My panelists in Syracuse include Sally Heaven of Fangirl Shirts. This entrepreneurial apparel company will be exhibiting on the show floor, and I’m excited to have her on the panel. Sally’s a spitfire and comes to every comic-con with passion, energy…and really cool T-shirts! Connie Gibbs, of Black Girl Nerds always has good insights to share and brings so much to the party. it will be great to see her again. And we’ve got a few surprises too.

This one will be at 2:00 in the “Hall of Justice” on the Saturday of Salt City Comic-Con. I’ll let you know how it all goes.

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For more info on all the panels at the Syracuse show check out their schedule!

Ed Catto: Fangirls Lead the Way

Fangirl Shirts Rebecca and Sally

Fangirl PanelOnce again fangirls led the way at the San Diego Comic-Con. It’s not “new news” anymore, but I’m again reminded how far we’ve come from the days when a woman or girl entering a comic shop was met with a universal hush of curiosity and awe. Today, convention attendees are just about equally split between men and women. And the influence that fan girls, beyond female creators, have on Geek Culture is important.

Jamie BroadnaxOne observation is that so many fan girls who step up to the plate are essentially pioneering entrepreneurs. There’s no real guidebook or established plan about how to make it in a historically male dominated industry. Although there may be historical precedents, the intersection of fandom and social media has provided opportunities for nimble fan girls to make their voices heard both to influence the conversation and become an important part of it all. At last week’s San Diego Comic-Con, I again moderated the She Made Me Do It: Fangirls Lead the Way panel. As has been the case when I’ve led this panel at conventions in the past, our panelists consisted an impressive lineup of women.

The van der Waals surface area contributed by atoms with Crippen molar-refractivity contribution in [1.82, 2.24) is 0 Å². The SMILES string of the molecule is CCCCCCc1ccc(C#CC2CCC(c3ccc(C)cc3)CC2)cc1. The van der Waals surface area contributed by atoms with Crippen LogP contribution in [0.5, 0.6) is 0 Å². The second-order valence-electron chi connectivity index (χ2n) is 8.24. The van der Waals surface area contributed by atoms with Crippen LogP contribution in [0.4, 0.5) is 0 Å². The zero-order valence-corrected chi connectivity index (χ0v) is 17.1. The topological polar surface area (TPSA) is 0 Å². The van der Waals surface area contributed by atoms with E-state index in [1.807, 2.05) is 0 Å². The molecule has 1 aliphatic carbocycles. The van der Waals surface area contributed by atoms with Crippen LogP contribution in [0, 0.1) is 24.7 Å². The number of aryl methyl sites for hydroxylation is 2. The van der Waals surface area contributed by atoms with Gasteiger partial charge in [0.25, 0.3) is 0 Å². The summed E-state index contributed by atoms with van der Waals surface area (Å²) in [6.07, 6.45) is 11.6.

Sam Maggs Wonder Women authorJamie Broadnax is the founder of Black Girl Nerds. She’s all about fan passion and she isn’t afraid to point out when big organizations fail to provide adequate seats at the table for a diverse line-up of creators. She’s tireless, upbeat and inspiring. Sam Maggs is a brilliant author and commentator who recently released her second book, Wonder Women. This book showcases “25 Innovators, Inventors and Trailblazers Who Changed History.” It’s a charming book that serves up bite-sized background stories of impressive women in her classic fun and irreverent way. I snagged a copy for my young nieces, but I plan to get another copy to keep in my own library.

Connie GibbsConnie Gibbs is the TV critic of Black Girl Nerds,  and she kicked off part of our discussion about what are the most fangirl friendly TV shows.  Connie brings a spark, and deep insights, to every topic and entertainment property that she passionately discusses. We talked about shows including the CW’s The 100 and the new blockbuster on SyFy, Wynonna Earp. It’s fantastic to see Wynonna Earp get its due and hitting the right notes with such a diverse range of demographics. Wynonna Earp was created by Beau Smith and has been in comics off and on for more than 20 years.

The Lootcrate style business is thriving, and entrepreneurs Rose Del Vecchio and Jenny Cheng are right in the mix. They fight the good fight with their creative FanMail enterprise, a box with a unique fangirl focus. Visit them at www.myfanmail.com. Rose is no stranger to San Diego Comic-Con as she’s helped her dad run his booth on the convention floor showroom for many years.

New this year to the SDCC Fangirls Lead the Way panel were two fantastic entrepreneurs. One lives in Canada while the other is in the Baltimore/DC area. They collaborate on Fangirl Shirts. Their startup creates T-shirt and other merchandise emblazoned with the “Fangirl” name, but the logo is modified to be evocative of the fan property it’s celebrating.  And they celebrate everything from Star Wars to Wynonna Earp.

The common, unstated theme of the panel was how each of these fangirls found their path through the entrepreneurial grit and determination that, along with a little courage, makes for the very best entrepreneurs.

I can’t wait to see where fangirls will lead us next!